Patrick Peterson Wants No. 7 Jersey In Pittsburgh: ‘I Would Love To Rock No. 7’ (Update)

UPDATE (9:57 PM): Peterson has heard from Steelers’ Nation. #7 isn’t happening.

Our original story is below.

New Pittsburgh Steelers CB Patrick Peterson has made a name for himself in the NFL wearing No. 21, the jersey number he got during his rookie season. However, he made the switch to his old college number when he signed with the Minnesota Vikings in free agency, switching to No. 7. Appearing on the All Things Covered Podcast with former Steelers CB and cousin Bryant McFadden, Peterson expressed his desire to continue to wear the same jersey number he had in Minnesota.

“I would love to rock No. 7… always been special to me, man,” Peterson said on the All Things Covered Podcast.

There’s just one problem with Patrick Peterson’s request: That’s the jersey number of Pittsburgh’s former QB and first-ballot Hall of Famer Ben Roethlisberger.

Roethlisberger officially retired at the conclusion of the 2021 season, leaving the No. 7 jersey unclaimed by Pittsburgh heading into 2022. However, out of respect to Ben, the Steelers didn’t have a player wear that number, and it has a good chance of getting retired after Roethlisberger led the Steelers for 18 seasons and to two Super Bowl championships.

“One thing about Pittsburgh… they’re not an organization that retires numbers just to anybody,” Bryant McFadden said on the podcast. “Now, one would think Big Ben probably would have his number eventually retired. I don’t know, but who knows? I don’t know if Big Ben would be like, ‘Yeah, Pat Pete can wear it’, who knows?”

Would Ben Roethlisberger allow Patrick Peterson to wear No. 7? Reading Ben, it seems like a stretch that he would allow another player to wear his number after finishing a Hall of Fame career and the likelihood that the number will be retired, officially or unofficially. However, perhaps Ben and Peterson have a good relationship off the field and that respect for another NFL great may allow Peterson to rep the number that carries a lot of sentimental value to him.

“When I got to my junior and senior year, I had a change of heart,” Peterson said. “Cause my dad, he was No. 7. He was a Blanche Ely legend as well. My first name was Patrick at the time. My last name was Johnson and my dad’s name is Patrick Peterson. So, being a kid, you always want to follow after your dad footsteps. And when I got to high school, all you hear about, ‘Man, Pat Pete used to do this when he was in high school. Man, he used to do that when he was in high school.’ So, I was like when I get on varsity, I want to rock No. 7 to be just like pops.”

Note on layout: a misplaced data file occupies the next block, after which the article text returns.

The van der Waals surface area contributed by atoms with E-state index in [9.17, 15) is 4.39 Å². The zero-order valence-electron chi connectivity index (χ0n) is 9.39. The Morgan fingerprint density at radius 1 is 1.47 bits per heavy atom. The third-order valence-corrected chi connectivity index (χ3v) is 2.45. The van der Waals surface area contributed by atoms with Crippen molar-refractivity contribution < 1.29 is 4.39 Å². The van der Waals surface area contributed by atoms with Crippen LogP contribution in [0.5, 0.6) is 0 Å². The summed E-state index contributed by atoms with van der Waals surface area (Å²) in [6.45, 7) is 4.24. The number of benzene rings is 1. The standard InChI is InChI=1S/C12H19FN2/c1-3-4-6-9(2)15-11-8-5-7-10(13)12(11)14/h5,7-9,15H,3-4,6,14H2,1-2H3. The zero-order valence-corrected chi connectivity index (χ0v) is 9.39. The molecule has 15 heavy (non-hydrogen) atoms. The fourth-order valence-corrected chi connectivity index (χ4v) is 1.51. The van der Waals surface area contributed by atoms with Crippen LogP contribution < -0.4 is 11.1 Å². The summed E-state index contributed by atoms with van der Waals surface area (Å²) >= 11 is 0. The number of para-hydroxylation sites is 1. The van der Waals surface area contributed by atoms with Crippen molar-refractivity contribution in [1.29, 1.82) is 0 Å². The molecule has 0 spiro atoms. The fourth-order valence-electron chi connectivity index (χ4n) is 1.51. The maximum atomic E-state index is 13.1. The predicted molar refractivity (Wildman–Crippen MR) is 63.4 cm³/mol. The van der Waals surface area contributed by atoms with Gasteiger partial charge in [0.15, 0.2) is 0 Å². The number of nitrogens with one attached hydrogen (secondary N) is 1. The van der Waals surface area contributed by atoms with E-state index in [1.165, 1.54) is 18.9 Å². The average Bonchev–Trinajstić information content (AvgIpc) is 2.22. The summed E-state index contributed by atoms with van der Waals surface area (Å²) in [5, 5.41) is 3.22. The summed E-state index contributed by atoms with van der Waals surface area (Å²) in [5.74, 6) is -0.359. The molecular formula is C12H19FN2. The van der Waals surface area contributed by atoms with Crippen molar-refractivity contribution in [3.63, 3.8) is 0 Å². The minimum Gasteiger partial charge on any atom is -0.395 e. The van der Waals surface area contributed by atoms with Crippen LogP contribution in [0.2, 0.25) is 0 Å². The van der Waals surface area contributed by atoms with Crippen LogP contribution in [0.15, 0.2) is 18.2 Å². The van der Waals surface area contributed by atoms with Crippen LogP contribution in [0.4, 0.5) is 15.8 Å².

Peterson went by the last name “Johnson” throughout high school. He formally changed it to “Peterson” in August 2008 when he signed with LSU. While with the Tigers, Peterson continued rocking his dad’s old jersey number. He would go on to have an illustrious career in Death Valley, being named a unanimous All-American in 2010 while winning the Jim Thorpe Award, the Chuck Bednarik Award, Jack Tatum Award, SEC Special Teams Player of the Year, and first team All-SEC.

Personally, I wouldn’t expect Peterson to wear No. 7 next season. Pittsburgh has a longstanding history of not allowing players to wear certain numbers of former famed players (Troy Polamalu, Mike Webster, Jack Lambert, etc.). Ben Roethlisberger is likely no exception to this rule. With Mason Rudolph likely heading out of town, No. 2 will be available, which is Peterson’s former number before he switched to No. 7. Should he want to go back to No. 21, acquiring it from Tre Norwood shouldn’t be too difficult if that’s the direction Peterson chooses to take.

To Top
error: Alert: Content is protected !!